Divided Pittsburgh Episcopal dioceses team to support ministry for homeless, hungry
Two factions that divided the Episcopal church in Pittsburgh four years ago as part of a national schism have agreed to work together to support a ministry for homeless veterans and others in need.
An accord between the Episcopal Diocese of Pittsburgh and the Anglican Diocese of Pittsburgh clears the way for Shepherd’s Heart Fellowship to take title to all property at its Uptown location and to seek a more favorable financing of its debt.
The Episcopal Diocese considers the ministry of paramount importance, spokesman Rich Creehan said.
Attorney Andrew Fletcher, representing the Anglican Diocese, could not be reached for comment.
Shepherd’s Heart, which joined the Anglican Diocese, feeds the hungry, homeless, poor and addicted. The second floor of the church at Pride Street and Forbes Avenue includes 15 beds, a kitchen, living room, showers and a computer room. It provides transitional housing for homeless veterans.
An estimated 500 to 600 veterans are homeless on any given night in Allegheny County, said Michele Margittai, director of development and community relations at Veterans Leadership Program of Western Pennsylvania, a South Side nonprofit that helps veterans and their families.
Theologically conservative members of the Episcopal diocese left to form the Anglican diocese in 2008 because of the church’s stance on abortion and the ordination of a gay bishop.
“Fights in the Episcopalian/Anglican world are increasing, not decreasing,” said Bryan T. Froehle, professor of practical theology at St. Thomas University. “But doing things together like this is a good sign. … Doing some common outreach/community service efforts is terrific and to be celebrated.”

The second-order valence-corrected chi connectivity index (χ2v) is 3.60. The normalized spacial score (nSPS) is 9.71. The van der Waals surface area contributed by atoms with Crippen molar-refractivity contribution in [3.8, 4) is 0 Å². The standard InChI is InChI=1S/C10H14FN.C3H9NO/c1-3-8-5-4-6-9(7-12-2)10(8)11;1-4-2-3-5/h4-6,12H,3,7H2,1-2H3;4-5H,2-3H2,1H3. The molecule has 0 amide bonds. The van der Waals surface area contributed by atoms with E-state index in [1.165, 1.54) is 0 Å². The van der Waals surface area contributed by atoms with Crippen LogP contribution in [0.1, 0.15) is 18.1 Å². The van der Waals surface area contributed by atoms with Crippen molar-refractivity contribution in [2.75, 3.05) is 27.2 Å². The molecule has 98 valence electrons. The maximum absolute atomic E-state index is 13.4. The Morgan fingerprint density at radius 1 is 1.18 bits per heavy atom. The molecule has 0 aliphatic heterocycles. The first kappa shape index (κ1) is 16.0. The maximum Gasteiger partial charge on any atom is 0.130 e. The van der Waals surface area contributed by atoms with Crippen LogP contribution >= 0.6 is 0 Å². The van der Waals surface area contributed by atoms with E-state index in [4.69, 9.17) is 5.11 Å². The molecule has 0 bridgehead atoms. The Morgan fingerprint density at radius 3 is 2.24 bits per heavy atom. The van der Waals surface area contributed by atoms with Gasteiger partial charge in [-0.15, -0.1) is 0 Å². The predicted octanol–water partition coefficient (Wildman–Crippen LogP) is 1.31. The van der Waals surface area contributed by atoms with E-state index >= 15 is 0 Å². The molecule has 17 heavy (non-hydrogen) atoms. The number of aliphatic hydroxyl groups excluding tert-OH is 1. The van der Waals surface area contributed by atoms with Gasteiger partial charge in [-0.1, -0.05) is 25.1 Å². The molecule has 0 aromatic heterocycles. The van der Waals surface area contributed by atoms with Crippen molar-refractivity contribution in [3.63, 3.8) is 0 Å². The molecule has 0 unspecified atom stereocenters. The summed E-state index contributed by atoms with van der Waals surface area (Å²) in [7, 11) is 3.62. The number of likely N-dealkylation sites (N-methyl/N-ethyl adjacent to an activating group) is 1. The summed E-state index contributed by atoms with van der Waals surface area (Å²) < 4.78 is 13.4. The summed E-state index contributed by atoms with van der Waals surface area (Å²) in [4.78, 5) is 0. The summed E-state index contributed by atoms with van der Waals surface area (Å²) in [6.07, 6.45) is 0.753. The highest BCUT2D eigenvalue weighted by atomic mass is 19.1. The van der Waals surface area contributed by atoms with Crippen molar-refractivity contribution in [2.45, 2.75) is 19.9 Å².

A joint statement from the two sides said the agreement shouldn’t be interpreted as a step toward mending their rift, and they continue to resolve property issues on a parish-by-parish basis. The agreement needs court approval.
The Episcopal Church USA contends parishes that leave forfeit control of church buildings and other assets. Those who broke away from the church argue that diocesan property belongs to the people who built and maintain it.
Courts have upheld the church’s position.
Shepherd’s Heart began in summer 1993 as a mission program without a home. The Rev. Michael Wurschmidt, then a seminarian at Trinity Episcopal School for Ministry in Ambridge, was taking food, coffee, blankets and clothing to the homeless and needy.
The first Sunday night service was in a storefront in 1995. Shepherd’s Heart moved to its current location, a former Roman Catholic Church, in 1999.
“More than 140 community partners, including 100 churches of all denominations, work alongside us in this ministry,” Wurschmidt said in a statement.
Though the Episcopal Diocese no longer will guarantee payment of Shepherd’s Heart loans when refinancing is completed, the diocese will leave its equity in the property in place as an investment for as long as the homeless ministry continues, the diocese said.
Craig Smith is a staff writer for Trib Total Media.